Monitoring Audio at DVinfo.net

Go Back   DV Info Net > The Tools of DV and HD Production > All Things Audio

All Things Audio
Everything Audio, from acquisition to postproduction.


Reply
 
Thread Tools Search this Thread
Old January 15th, 2013, 09:38 AM   #1
Trustee
 
Join Date: Sep 2004
Location: Chislehurst, London
Posts: 1,724
Monitoring Audio

January is always my time for reviewing all my production techniques, so I apologize now if my questions sound too basic.

I recently posted a question about audio levels for output and have improved on my original settings of -2 or -3 db by using -10 to -6db. Now I am questioning which is the best way to monitor audio, do I base my final settings on the sound from headphones, ( Sennheiser HD 25) or on my Yamaha 50 studio monitors. For internet output should I make a quality judgement using desktop speakers (not cheap speakers).

I know many viewers of my videos may be using computer speakers or built in laptop speakers etc. Do I optimize the sound so it sounds good on my expensive studio monitors or do I aim to make it sound good on cheaper speakers?
__________________
Eyes are a deaf manís ears. Ears are a blind manís eyes
Vincent Oliver is offline   Reply With Quote
Old January 15th, 2013, 09:46 AM   #2
Trustee
 
Join Date: Apr 2008
Location: Cornsay Durham UK
Posts: 1,941
Re: Monitoring Audio

Always good to do quality checks on decent speakers but then mix to suit a variety of things from big studio down to desktop or even TV speakers.

Mixing should be about removing what is not required such as low frequency rumble on dialogue but then adding small amounts of Eq to improve things and bring some sparkle to speech etc, it is then about creating a sound scape that fits for the pictures and compliments them by adding stereo backgrounds and sound effects where required.

The final mix should be well balanced for frequency content and each element should fit in with the overall balance which once again should reflect what is happening with the visuals.

A quality and balance check using main monitors and a smaller reference such as a good quality TV should enable you to judge that things are well balanced and the overall soundscape should not change hugely when selecting each monitoring source.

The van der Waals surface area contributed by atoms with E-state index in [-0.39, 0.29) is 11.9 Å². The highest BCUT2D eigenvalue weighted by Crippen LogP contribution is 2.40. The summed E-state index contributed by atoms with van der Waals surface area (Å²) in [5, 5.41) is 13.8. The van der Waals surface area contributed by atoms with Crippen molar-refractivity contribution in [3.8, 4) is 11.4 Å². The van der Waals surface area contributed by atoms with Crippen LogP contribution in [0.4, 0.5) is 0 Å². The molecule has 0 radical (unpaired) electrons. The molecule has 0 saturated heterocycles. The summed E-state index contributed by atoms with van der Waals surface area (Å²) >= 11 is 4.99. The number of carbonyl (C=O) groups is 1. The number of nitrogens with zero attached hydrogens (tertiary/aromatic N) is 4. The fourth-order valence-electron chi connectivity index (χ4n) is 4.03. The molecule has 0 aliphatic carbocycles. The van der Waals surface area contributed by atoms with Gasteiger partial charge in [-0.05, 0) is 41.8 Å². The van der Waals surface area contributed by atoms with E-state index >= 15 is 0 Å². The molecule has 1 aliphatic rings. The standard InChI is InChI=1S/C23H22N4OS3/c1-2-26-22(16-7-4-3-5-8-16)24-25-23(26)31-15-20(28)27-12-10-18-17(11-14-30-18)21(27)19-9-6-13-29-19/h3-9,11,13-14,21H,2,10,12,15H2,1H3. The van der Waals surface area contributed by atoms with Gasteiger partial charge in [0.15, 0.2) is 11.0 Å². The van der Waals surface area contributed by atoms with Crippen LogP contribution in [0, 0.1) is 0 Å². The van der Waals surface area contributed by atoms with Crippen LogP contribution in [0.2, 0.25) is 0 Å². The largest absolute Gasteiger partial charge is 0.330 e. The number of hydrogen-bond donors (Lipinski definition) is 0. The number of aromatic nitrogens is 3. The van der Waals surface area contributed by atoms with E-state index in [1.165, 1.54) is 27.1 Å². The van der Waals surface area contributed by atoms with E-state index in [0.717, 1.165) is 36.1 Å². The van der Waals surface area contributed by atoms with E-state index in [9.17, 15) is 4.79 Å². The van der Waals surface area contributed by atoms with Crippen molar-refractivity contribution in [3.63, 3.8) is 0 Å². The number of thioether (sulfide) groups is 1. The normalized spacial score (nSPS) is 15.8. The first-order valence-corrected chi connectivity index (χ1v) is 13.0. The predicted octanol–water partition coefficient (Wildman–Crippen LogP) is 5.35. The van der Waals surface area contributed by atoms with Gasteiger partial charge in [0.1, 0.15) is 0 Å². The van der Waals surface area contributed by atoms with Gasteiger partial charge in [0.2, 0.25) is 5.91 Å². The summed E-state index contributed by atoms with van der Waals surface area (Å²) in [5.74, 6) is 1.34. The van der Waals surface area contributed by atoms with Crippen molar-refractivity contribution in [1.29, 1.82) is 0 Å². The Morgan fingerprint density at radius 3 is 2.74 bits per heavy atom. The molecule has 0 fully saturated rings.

At most of the dubbing suites I have worked in we had large dynaudio reference monitors but also had the large TV hooked up to check domestic balance for video or film, I still do this at home and have a decent pair or dynaudio BM10's but can send the audio to my LG TV for domestic checking. I also set the volume level of each set of speakers beforehand and never tend to change it whilst mixing as that can affect your judgement. One of these can also be useful if you want to switch monitoring between main, some desktop and TV speakers: http://www.amazon.co.uk/dp/B000MJ40D2/?tag=hydra0b-21&hvadid=9556681509&ref=asc_df_B000MJ40D2
As for pure levels they tend to be a delivery requirement rather than for checking balance and I always have a meter available just to check things but tend to just listen to the balance rather than looking at levels, of course 33 years of experience comes into it but a good mix should sound acceptable on a variety of playback sources.

You can do quality checking on headphones and the HD25 are very good but it is better to mix using loudspeakers in a room that reflects the delivery situation.

I think a key thing is to play some music that you are familiar with or even hook up a DVD player and play some example mixes of TV and film productions and get familiar with how they sound on your main monitors and your smaller desktop or TV references.

It isn't all about levels but more about how the sound is mixed and balanced together, OK film may use more of a dynamic range but what you need to do is find what suits your own system and it may be easier to just mix and balance things first and then worry about the delivery levels after. I sometimes just do one mix at broadcast levels with peaks to -10db but then output a second delivery file that has raised levels to -6 for DVD or on-line use but the mix and overall balance will be the same!
__________________
Over 15 minutes in Broadcast Film and TV production: http://www.imdb.com/name/nm1044352/

Last edited by Gary Nattrass; January 15th, 2013 at 10:18 AM.
Gary Nattrass is offline   Reply With Quote
Old January 15th, 2013, 10:06 AM   #3
Trustee
 
Join Date: Sep 2004
Location: Chislehurst, London
Posts: 1,724
Re: Monitoring Audio

Thanks Gary,

a useful reply that confirms some of my thoughts. I just want to ensure that when video & audio leaves my setup it is as near perfect as possible. I know that I have no control on how other people listen or view my work, but at least I try to work to a quality level that sounds good at this end.
__________________
Eyes are a deaf manís ears. Ears are a blind manís eyes
Vincent Oliver is offline   Reply With Quote
Old January 15th, 2013, 11:01 AM   #4
Trustee
 
Join Date: Aug 2008
Location: New York
Posts: 1,844
Re: Monitoring Audio

I'm with Gary. Normally, I will check and mix on multiple speaker systems, large and small pro monitors, stereo speakers, large and small TVs and computer speakers. Having one system with a (good) sub-woofer can ID infrasonic issues that get through unnoticed otherwise. The goal is to have it sound good on all. Above all, check mono compatibility. FWIW, I use a single Auratone to check it in mono the all important mid-range levels... and a oscilloscope.